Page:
New York

Jimmie Durham

Nicole Klagsbrun

Jimmie Durham is a liberating presence in the somewhat constricted moment of multicultural criticism, when, as Edward Said has warned in Culture and Imperialism, 1992, nativism, or an insistence on one’s own ethnicity as a kind of absolute, is in the ascendant. The post-Modern acknowledgement of and respect for cultural and ethnic difference has mutated into a fetishization of selfhood or what Freud called the narcissism of small differences. As identity politics turns bloody in Bosnia, India, and Ireland, difference is running amok. We seem to be entering that grim stage of the world cycle described by Empedocles as the absolute ascendancy of difference, which he dubbed the Age of Hate. Countless cultural and ethnic groups feel that their social and cultural issues are theirs alone to comment on, make art about, or otherwise engage. The world is in danger of becoming a Tower of Babel in which all the doors of all the rooms are barricaded and all the phones are off the hook.

Durham, a Native American of Cherokee lineage, refuses to cooperate with this fetishization of difference: he has gone to Derry in Northern Ireland and presented pieces that deal with Irish issues; he has made works that critique that icon of white culture, William Shakespeare; he has refused to register as a tribal Cherokee. While his work remains fundamentally tied to his heritage, it never casts itself as specifically “Native American.”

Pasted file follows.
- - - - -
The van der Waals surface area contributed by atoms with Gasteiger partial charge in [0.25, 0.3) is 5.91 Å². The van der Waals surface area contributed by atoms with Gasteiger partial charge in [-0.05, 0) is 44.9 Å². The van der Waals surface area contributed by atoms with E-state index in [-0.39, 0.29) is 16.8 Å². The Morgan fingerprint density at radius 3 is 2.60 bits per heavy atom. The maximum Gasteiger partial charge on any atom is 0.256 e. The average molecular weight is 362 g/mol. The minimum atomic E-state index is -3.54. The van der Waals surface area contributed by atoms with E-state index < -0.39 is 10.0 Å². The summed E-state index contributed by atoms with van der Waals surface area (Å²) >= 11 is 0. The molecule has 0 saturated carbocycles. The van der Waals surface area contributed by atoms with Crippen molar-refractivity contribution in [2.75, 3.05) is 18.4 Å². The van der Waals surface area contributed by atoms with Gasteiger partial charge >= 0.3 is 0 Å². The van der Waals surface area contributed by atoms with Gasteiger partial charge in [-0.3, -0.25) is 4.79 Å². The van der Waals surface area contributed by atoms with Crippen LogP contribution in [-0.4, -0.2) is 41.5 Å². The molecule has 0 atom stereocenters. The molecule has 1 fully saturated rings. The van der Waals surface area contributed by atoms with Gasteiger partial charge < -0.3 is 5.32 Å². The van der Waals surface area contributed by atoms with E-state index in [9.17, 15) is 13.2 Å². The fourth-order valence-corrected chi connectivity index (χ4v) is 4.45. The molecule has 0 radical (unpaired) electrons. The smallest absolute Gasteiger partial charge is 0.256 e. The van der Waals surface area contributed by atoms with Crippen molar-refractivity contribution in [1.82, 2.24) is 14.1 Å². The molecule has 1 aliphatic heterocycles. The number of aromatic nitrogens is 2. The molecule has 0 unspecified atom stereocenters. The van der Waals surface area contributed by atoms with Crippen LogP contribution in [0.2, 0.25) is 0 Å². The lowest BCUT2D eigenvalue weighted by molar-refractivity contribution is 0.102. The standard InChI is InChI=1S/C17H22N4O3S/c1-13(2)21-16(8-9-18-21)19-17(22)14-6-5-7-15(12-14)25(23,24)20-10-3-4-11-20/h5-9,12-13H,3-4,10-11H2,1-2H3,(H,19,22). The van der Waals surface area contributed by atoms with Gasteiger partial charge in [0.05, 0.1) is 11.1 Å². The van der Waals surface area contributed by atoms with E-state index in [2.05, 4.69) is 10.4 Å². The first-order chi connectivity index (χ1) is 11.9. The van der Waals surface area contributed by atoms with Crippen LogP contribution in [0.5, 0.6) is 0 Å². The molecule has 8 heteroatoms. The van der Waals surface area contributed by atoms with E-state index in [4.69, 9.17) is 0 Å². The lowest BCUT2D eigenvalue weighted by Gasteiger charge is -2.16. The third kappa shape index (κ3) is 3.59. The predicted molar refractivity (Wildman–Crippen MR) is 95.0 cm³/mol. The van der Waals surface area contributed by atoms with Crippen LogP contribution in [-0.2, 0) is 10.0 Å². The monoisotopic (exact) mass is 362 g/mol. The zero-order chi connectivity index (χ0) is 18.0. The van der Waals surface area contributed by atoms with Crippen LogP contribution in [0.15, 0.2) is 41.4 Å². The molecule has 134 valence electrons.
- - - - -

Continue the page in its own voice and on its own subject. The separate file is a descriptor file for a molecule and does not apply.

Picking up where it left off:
His recent show comprised three groups of works. One consisted of a variety of sculptures that extended his project of creating Native American–based work, such as his serpentlike forms in plastic tubing, using modern industrial materials. A second group included drawings and paintings dealing with the bodily shame characteristic of a colonized psychology, especially his often humorous concern about the appearance of his nose.

The third group was made up of clumsily handwritten sheets that present themselves as entries from the “Diary of Caliban.” These works echo Franz Fanon’s objection to Dominique Mannoni’s claim (in his book, Prospero and Caliban: The Psychology of Colonization, 1964) that colonized peoples invite colonization through their “Dependency Complex”—supposedly the feeling Caliban has in The Tempest when he is overpowered by that representative of Western civilization, Prospero. Durham’s junior high school–like diary entries simultaneously embody, parody, and critique the colonized native’s self-loathing, his sense of himself as monstrous—a feeling produced by his incorporation of the contempt and revulsion of the colonial overlord. Some of these works are incredibly witty and poignant. Like all of Durham’s work, they are a powerful statement of sanity, neither rejecting nor accepting the native nor the other without reflection.

Thomas McEvilley